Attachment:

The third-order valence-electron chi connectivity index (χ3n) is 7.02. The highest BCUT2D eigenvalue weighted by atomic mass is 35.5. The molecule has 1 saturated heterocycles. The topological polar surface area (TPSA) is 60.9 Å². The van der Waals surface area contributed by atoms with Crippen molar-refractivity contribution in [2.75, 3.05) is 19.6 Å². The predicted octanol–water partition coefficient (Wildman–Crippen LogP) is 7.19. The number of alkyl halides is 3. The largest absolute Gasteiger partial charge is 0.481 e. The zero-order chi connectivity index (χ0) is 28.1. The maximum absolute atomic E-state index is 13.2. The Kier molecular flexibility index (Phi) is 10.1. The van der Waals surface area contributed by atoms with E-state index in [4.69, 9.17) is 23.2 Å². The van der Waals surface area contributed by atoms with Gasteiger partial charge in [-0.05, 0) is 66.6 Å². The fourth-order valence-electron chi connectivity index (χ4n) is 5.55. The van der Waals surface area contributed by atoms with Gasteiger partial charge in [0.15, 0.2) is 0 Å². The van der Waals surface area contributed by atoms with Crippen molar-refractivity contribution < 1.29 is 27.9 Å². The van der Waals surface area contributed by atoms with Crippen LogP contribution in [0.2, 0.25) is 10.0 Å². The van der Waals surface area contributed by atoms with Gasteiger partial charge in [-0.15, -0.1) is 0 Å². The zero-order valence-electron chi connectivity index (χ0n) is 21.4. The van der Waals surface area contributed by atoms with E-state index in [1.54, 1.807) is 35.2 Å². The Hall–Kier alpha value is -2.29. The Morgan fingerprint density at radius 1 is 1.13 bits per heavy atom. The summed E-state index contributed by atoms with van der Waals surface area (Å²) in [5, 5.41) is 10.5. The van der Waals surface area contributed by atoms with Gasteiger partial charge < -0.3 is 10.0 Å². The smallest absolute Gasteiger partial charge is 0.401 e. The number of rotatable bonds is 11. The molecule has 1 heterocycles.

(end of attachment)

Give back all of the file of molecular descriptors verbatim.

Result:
The third-order valence-electron chi connectivity index (χ3n) is 7.02. The highest BCUT2D eigenvalue weighted by atomic mass is 35.5. The molecule has 1 saturated heterocycles. The topological polar surface area (TPSA) is 60.9 Å². The van der Waals surface area contributed by atoms with Crippen molar-refractivity contribution in [2.75, 3.05) is 19.6 Å². The predicted octanol–water partition coefficient (Wildman–Crippen LogP) is 7.19. The number of alkyl halides is 3. The largest absolute Gasteiger partial charge is 0.481 e. The zero-order chi connectivity index (χ0) is 28.1. The maximum absolute atomic E-state index is 13.2. The Kier molecular flexibility index (Phi) is 10.1. The van der Waals surface area contributed by atoms with E-state index in [4.69, 9.17) is 23.2 Å². The van der Waals surface area contributed by atoms with Gasteiger partial charge in [-0.05, 0) is 66.6 Å². The fourth-order valence-electron chi connectivity index (χ4n) is 5.55. The van der Waals surface area contributed by atoms with Gasteiger partial charge in [0.15, 0.2) is 0 Å². The van der Waals surface area contributed by atoms with Crippen molar-refractivity contribution < 1.29 is 27.9 Å². The van der Waals surface area contributed by atoms with Crippen LogP contribution in [0.2, 0.25) is 10.0 Å². The van der Waals surface area contributed by atoms with Gasteiger partial charge in [-0.15, -0.1) is 0 Å². The zero-order valence-electron chi connectivity index (χ0n) is 21.4. The van der Waals surface area contributed by atoms with E-state index in [1.54, 1.807) is 35.2 Å². The Hall–Kier alpha value is -2.29. The Morgan fingerprint density at radius 1 is 1.13 bits per heavy atom. The summed E-state index contributed by atoms with van der Waals surface area (Å²) in [5, 5.41) is 10.5. The van der Waals surface area contributed by atoms with Gasteiger partial charge < -0.3 is 10.0 Å². The smallest absolute Gasteiger partial charge is 0.401 e. The number of rotatable bonds is 11. The molecule has 1 heterocycles.